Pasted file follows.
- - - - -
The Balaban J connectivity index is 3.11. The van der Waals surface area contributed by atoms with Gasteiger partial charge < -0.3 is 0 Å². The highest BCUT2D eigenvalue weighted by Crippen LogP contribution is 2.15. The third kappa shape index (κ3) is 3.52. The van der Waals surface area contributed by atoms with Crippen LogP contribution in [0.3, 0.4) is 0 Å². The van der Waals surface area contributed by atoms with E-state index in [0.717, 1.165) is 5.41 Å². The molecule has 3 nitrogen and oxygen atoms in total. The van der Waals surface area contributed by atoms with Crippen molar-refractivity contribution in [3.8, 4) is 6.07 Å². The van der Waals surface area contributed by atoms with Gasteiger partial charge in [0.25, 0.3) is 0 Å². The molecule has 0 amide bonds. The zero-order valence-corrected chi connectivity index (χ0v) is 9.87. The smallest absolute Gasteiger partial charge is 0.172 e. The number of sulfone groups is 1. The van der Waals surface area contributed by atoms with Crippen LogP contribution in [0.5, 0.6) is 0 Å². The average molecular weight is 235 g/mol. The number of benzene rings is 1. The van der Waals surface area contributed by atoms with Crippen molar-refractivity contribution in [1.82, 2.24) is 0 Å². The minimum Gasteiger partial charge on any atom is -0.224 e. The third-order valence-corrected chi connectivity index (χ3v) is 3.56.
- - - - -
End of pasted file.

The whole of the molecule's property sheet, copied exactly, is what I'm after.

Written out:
The Balaban J connectivity index is 3.11. The van der Waals surface area contributed by atoms with Gasteiger partial charge < -0.3 is 0 Å². The highest BCUT2D eigenvalue weighted by Crippen LogP contribution is 2.15. The third kappa shape index (κ3) is 3.52. The van der Waals surface area contributed by atoms with Crippen LogP contribution in [0.3, 0.4) is 0 Å². The van der Waals surface area contributed by atoms with E-state index in [0.717, 1.165) is 5.41 Å². The molecule has 3 nitrogen and oxygen atoms in total. The van der Waals surface area contributed by atoms with Crippen molar-refractivity contribution in [3.8, 4) is 6.07 Å². The van der Waals surface area contributed by atoms with Gasteiger partial charge in [0.25, 0.3) is 0 Å². The molecule has 0 amide bonds. The zero-order valence-corrected chi connectivity index (χ0v) is 9.87. The smallest absolute Gasteiger partial charge is 0.172 e. The number of sulfone groups is 1. The van der Waals surface area contributed by atoms with Crippen LogP contribution in [0.5, 0.6) is 0 Å². The average molecular weight is 235 g/mol. The number of benzene rings is 1. The van der Waals surface area contributed by atoms with Crippen molar-refractivity contribution in [1.82, 2.24) is 0 Å². The minimum Gasteiger partial charge on any atom is -0.224 e. The third-order valence-corrected chi connectivity index (χ3v) is 3.56.